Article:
Security & Defence Blog

IIEA17th January 20201min

This briefing paper summarises discussions from the first of a series of three research-based, half day seminars organised by the IIEA with the support of the ERASMUS+ – funded and NORTIA academic network. The series aims to further debate in Ireland on defence policy with the input of leading scholars, experts and practitioners on i) threats to small states in Europe ii) the contribution of small states to European security and defence iii) strategy building for small states in European security and defence.

Mapping Threats and Models: An Irish Review
IIEA11th November 20194min

As the EU falters further into the labyrinth of defence and security cooperation we have seen a number of divergences between the needs of the smaller and larger Member States in both the EU and NATO

IIEA15th May 20191min

This paper for the IIEA, Patrick Keatinge, Co-Chair of the IIEA’s Security and Defence Group and Professor Emeritus at Trinity College Dublin, examines how Ireland’s Security and Defence Policy has evolved; how it is reflected in Ireland’s response to the main security challenges; and how it is understood in public debate today.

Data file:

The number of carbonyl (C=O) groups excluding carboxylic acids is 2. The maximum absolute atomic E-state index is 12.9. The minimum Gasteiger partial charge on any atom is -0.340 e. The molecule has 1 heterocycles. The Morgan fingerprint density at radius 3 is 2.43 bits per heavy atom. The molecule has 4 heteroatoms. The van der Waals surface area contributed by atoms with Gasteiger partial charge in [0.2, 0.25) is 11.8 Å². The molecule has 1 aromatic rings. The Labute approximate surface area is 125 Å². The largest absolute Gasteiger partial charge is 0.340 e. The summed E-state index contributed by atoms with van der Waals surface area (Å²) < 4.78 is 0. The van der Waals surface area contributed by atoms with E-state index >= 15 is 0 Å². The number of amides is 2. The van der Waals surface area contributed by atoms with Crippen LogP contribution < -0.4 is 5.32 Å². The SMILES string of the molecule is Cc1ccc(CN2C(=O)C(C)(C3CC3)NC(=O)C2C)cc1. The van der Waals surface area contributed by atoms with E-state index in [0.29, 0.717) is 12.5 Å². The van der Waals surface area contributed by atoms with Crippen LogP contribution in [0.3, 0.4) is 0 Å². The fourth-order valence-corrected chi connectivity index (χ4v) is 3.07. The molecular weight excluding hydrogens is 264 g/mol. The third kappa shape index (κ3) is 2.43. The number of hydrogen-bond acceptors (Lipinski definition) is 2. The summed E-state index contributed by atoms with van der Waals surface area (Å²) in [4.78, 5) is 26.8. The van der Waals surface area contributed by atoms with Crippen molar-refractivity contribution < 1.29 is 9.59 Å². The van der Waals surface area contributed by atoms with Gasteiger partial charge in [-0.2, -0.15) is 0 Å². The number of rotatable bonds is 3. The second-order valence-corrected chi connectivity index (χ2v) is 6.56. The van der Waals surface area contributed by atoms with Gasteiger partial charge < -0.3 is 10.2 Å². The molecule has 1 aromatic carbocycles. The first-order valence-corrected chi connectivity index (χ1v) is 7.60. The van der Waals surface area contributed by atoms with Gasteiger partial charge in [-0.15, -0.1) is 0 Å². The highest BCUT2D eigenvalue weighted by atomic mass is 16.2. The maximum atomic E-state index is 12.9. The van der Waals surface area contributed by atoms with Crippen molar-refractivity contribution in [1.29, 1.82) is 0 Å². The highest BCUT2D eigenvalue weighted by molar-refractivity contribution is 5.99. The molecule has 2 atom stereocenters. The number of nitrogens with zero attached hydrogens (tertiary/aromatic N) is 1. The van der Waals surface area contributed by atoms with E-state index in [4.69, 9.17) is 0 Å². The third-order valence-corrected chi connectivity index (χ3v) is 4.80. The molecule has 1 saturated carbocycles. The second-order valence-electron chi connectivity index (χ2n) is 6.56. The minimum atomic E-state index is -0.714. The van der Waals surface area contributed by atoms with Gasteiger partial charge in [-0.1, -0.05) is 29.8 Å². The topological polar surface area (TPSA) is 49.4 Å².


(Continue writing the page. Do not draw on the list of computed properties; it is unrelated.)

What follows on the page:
Eóin O’Keeffe18th July 20175min

In a joint statement, Amnesty International and Human Rights Watch claim that thousands more refugees and migrants could be at risk of dying in the Central Mediterranean, if the European Commission’s plan for a Code of Conduct for NGOs is improperly conducted. The Code of Conduct for NGOs was first announced by the European Commission on 6 July 2017, as part of an EU Action Plan, which aims to support Italy and reduce migratory pressure of illegal migrants along the Central Mediterranean Route. In the first six months of 2017, Italy received over 82,000 migrants, which has stretched its capacities to the limit.

Eóin O’Keeffe3rd May 20173min

On 1 May 2017, the new Europol regulation (Regulation (EU) 2016/794), which was adopted by the European Parliament on 11 May 2016, came into force, taking effect in all member states. This regulation updates Europol’s powers and enables it to step up efforts to fight terrorism, cybercrime and other serious and organised forms of crime.

IIEA7th January 20161min

Over the past three months, the EU has seen several significant developments in the broad field of European security. In this paper, Patrick Keatinge reflects on the developments in the Ukraine crisis and the Arab winter, and examines the European Union’s response to both of these situations. The author goes on to look at the implications of these developments for Ireland and for the EU as a whole.